Clearly, the state elections in held-Kashmir have influenced Mr Modi’s decision to hold off on talks with Pakistan. Since becoming PM, he has visited the state five times in a bid to whip up the Hindu vote in Jammu and the Muslim vote in parts of the Valley at the expense of the Congress, enabling the BJP to cobble a majority of the 87 seats in the state assembly with the help of Muslim independents or anti-Hurriyet groups and parties. Under the circumstances, his policy may be to deny importance to the Hurriyet by cutting off its contacts with Pakistan.

But this line of reasoning would also suggest that once the elections in held-Kashmir are over in January, whatever their outcome, Mr Modi might be ready to restore the foreign secretary talks and get back on track for obtaining MFN trade status from Pakistan. The fact is that India benefits much more than Pakistan from an opening of trade and the pro-Modi business lobby in India is smacking its lips in anticipation of MFN status (whatever its formal denomination). Such an opening would, apart from giving India a slice of the 200 million Pakistan market, also automatically pave the way for Indian manufactured goods to reach the 300 million Central Asian markets via Pakistan even if Pakistan doesn’t allow India direct overland road access to Afghanistan.

This deadlock must be broken. India needs foreign markets. Pakistan needs stable borders. Both are hurting from terrorism in the region. Pakistan’s war against terrorism is now a reality in FATA. But the trial of the Mumbai accused also needs to be speeded up as a signal of our credibility vis a vis India.

Nov 21

Revisiting Nehru’s India

Posted on Friday, November 21, 2014 in The Friday Times (Editorial)

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India’s Congress Party is in soul-searching mode after its unprecedented loss to the BJP in the last elections. Its favoured option is to try and revive the memory and legacy of Jawaharlal Nehru as the great freedom fighter and founder of modern India. A recent conference in New Delhi presided over by Mrs Sonia Gandhi attracted VIP delegates from all over the world to commemorate Nehru’s fiftieth death anniversary, extol his virtues and stress how he had laid the foundations of a great democracy on the basis of an independent economy, a non-aligned foreign policy and an assimilative secular ideology of the state. It is significant that Narendra Modi, the BJP superhero who has taken India’s rich and poor alike by storm, is opening up the Indian economy to foreign investment, aligning with the West and is publicly hostile to the notion of secularism.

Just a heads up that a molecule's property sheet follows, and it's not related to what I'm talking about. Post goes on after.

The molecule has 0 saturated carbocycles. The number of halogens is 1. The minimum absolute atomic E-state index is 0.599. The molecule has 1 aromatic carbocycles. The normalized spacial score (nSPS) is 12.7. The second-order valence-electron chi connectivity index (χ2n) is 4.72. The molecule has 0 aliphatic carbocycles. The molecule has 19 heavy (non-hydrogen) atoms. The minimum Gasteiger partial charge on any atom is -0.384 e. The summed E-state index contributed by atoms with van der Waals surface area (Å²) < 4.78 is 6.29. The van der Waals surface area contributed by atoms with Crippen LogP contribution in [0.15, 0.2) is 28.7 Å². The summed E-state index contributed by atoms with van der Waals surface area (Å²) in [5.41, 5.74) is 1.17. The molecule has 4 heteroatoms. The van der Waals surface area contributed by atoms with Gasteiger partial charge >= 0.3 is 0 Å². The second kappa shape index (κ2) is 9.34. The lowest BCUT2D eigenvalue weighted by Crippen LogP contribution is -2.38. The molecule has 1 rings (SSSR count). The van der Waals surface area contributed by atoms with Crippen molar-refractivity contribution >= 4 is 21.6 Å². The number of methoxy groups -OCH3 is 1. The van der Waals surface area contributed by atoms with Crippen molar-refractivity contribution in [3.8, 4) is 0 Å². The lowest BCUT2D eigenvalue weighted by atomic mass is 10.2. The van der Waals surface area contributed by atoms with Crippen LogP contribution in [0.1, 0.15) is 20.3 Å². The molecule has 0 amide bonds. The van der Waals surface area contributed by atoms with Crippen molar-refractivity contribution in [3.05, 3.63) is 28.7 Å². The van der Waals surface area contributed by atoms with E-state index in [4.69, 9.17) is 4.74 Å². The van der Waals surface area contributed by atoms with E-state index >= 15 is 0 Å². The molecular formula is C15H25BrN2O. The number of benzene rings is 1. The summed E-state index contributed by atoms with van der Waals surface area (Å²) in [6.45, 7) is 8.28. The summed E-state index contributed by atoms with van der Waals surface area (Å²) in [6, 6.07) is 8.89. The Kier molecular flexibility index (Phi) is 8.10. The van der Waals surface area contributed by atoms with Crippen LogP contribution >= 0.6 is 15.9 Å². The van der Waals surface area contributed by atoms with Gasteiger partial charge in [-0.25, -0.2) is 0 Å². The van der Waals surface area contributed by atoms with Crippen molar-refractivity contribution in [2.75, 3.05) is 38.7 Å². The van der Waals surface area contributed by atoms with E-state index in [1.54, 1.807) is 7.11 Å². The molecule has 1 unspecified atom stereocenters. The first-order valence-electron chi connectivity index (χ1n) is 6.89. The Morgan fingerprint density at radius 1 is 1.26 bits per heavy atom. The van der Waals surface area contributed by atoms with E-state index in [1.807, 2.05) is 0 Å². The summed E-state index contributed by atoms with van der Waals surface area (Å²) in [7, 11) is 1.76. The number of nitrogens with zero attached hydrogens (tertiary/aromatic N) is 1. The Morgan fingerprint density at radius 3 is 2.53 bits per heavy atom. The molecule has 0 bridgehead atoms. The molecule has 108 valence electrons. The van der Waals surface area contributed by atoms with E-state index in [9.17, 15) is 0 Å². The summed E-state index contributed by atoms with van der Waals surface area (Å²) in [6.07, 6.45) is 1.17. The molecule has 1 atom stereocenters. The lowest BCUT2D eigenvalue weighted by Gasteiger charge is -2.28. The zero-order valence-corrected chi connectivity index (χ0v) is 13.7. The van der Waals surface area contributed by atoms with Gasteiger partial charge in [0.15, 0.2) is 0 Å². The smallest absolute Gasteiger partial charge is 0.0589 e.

Most Pakistanis see Nehru through the angry prism of Kashmir. He is the villain who annexed it forcibly and then reneged on his pledge in the UN to hold a plebiscite to determine its future. It is the “unfinished business of Partition” that remains the root cause of conflict between the two countries. But we also grudgingly acknowledge that without Nehru India would not be the enviable democracy it is today, while we are still struggling to anchor ourselves firmly in it. After all, in 1947 both India and Pakistan were “fraternal twins”, in the sense of an overlapping genetic and linguistic heritage, a common struggle against colonialism, a post-colonial state-bureaucratic system and a common Anglo-Saxon jurisprudence. Both started off in quest of democracy. But India is a democracy today because it was a democracy yesterday, and the day before, and the day before. Each year of uninterrupted democracy has strengthened it. And it is Nehru who laid the foundations of freedom and democracy in India. But we in Pakistan have, from Day One, floundered on the rock of military-bureaucratic rule and autocracy. And that has made all the difference.